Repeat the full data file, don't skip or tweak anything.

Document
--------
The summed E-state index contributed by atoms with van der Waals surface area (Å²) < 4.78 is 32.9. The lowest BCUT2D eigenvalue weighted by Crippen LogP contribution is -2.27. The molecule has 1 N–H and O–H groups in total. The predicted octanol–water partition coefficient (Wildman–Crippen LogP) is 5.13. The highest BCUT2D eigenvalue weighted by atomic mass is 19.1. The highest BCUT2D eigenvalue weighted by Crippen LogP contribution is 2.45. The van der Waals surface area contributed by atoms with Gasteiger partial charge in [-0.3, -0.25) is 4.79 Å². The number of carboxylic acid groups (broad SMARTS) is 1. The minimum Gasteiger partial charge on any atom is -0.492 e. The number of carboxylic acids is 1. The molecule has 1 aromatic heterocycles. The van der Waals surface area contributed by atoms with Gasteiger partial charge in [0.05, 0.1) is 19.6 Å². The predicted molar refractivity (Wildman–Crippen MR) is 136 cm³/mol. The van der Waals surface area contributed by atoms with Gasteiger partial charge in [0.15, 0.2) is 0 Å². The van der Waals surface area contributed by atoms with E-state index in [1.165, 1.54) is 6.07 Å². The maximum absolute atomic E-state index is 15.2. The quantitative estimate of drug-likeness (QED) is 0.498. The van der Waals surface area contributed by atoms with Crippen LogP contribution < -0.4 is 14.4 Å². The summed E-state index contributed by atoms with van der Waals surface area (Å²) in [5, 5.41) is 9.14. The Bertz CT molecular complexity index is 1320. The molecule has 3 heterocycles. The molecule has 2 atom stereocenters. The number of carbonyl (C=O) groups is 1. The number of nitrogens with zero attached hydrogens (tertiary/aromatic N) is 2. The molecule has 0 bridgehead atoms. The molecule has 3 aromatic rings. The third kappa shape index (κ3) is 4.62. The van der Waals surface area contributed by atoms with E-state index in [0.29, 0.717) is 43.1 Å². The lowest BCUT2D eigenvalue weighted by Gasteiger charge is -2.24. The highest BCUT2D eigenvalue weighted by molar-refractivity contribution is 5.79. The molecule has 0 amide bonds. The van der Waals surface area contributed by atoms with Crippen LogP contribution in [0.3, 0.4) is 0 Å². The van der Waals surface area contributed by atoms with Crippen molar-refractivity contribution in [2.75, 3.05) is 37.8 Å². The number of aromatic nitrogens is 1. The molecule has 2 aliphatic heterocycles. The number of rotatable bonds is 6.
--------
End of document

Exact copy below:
The summed E-state index contributed by atoms with van der Waals surface area (Å²) < 4.78 is 32.9. The lowest BCUT2D eigenvalue weighted by Crippen LogP contribution is -2.27. The molecule has 1 N–H and O–H groups in total. The predicted octanol–water partition coefficient (Wildman–Crippen LogP) is 5.13. The highest BCUT2D eigenvalue weighted by atomic mass is 19.1. The highest BCUT2D eigenvalue weighted by Crippen LogP contribution is 2.45. The van der Waals surface area contributed by atoms with Gasteiger partial charge in [-0.3, -0.25) is 4.79 Å². The number of carboxylic acid groups (broad SMARTS) is 1. The minimum Gasteiger partial charge on any atom is -0.492 e. The number of carboxylic acids is 1. The molecule has 1 aromatic heterocycles. The van der Waals surface area contributed by atoms with Gasteiger partial charge in [0.05, 0.1) is 19.6 Å². The predicted molar refractivity (Wildman–Crippen MR) is 136 cm³/mol. The van der Waals surface area contributed by atoms with Gasteiger partial charge in [0.15, 0.2) is 0 Å². The van der Waals surface area contributed by atoms with E-state index in [1.165, 1.54) is 6.07 Å². The maximum absolute atomic E-state index is 15.2. The quantitative estimate of drug-likeness (QED) is 0.498. The van der Waals surface area contributed by atoms with Crippen LogP contribution < -0.4 is 14.4 Å². The summed E-state index contributed by atoms with van der Waals surface area (Å²) in [5, 5.41) is 9.14. The Bertz CT molecular complexity index is 1320. The molecule has 3 heterocycles. The molecule has 2 atom stereocenters. The number of carbonyl (C=O) groups is 1. The number of nitrogens with zero attached hydrogens (tertiary/aromatic N) is 2. The molecule has 0 bridgehead atoms. The molecule has 3 aromatic rings. The third kappa shape index (κ3) is 4.62. The van der Waals surface area contributed by atoms with E-state index in [0.29, 0.717) is 43.1 Å². The lowest BCUT2D eigenvalue weighted by Gasteiger charge is -2.24. The highest BCUT2D eigenvalue weighted by molar-refractivity contribution is 5.79. The molecule has 0 amide bonds. The van der Waals surface area contributed by atoms with Crippen LogP contribution in [0.3, 0.4) is 0 Å². The van der Waals surface area contributed by atoms with Crippen molar-refractivity contribution in [2.75, 3.05) is 37.8 Å². The number of aromatic nitrogens is 1. The molecule has 2 aliphatic heterocycles. The number of rotatable bonds is 6.